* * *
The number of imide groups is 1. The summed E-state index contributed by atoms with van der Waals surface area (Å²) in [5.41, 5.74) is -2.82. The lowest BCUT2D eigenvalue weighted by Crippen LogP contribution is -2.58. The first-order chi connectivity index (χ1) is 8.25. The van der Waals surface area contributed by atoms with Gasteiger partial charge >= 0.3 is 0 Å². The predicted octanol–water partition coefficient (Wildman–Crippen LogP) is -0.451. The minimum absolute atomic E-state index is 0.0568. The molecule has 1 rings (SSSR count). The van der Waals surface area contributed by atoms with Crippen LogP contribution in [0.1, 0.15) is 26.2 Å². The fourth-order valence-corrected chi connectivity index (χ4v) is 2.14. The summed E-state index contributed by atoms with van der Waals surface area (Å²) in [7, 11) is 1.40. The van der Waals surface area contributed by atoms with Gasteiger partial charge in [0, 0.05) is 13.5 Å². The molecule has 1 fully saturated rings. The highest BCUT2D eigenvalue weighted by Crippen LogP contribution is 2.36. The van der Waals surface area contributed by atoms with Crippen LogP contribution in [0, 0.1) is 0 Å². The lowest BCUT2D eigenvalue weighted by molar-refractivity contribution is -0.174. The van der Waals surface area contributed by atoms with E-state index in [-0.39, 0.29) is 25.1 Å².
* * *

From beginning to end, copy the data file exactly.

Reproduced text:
The number of imide groups is 1. The summed E-state index contributed by atoms with van der Waals surface area (Å²) in [5.41, 5.74) is -2.82. The lowest BCUT2D eigenvalue weighted by Crippen LogP contribution is -2.58. The first-order chi connectivity index (χ1) is 8.25. The van der Waals surface area contributed by atoms with Gasteiger partial charge >= 0.3 is 0 Å². The predicted octanol–water partition coefficient (Wildman–Crippen LogP) is -0.451. The minimum absolute atomic E-state index is 0.0568. The molecule has 1 rings (SSSR count). The van der Waals surface area contributed by atoms with Crippen LogP contribution in [0.1, 0.15) is 26.2 Å². The fourth-order valence-corrected chi connectivity index (χ4v) is 2.14. The summed E-state index contributed by atoms with van der Waals surface area (Å²) in [7, 11) is 1.40. The van der Waals surface area contributed by atoms with Gasteiger partial charge in [0, 0.05) is 13.5 Å². The molecule has 1 fully saturated rings. The highest BCUT2D eigenvalue weighted by Crippen LogP contribution is 2.36. The van der Waals surface area contributed by atoms with Crippen LogP contribution in [0, 0.1) is 0 Å². The lowest BCUT2D eigenvalue weighted by molar-refractivity contribution is -0.174. The van der Waals surface area contributed by atoms with E-state index in [-0.39, 0.29) is 25.1 Å².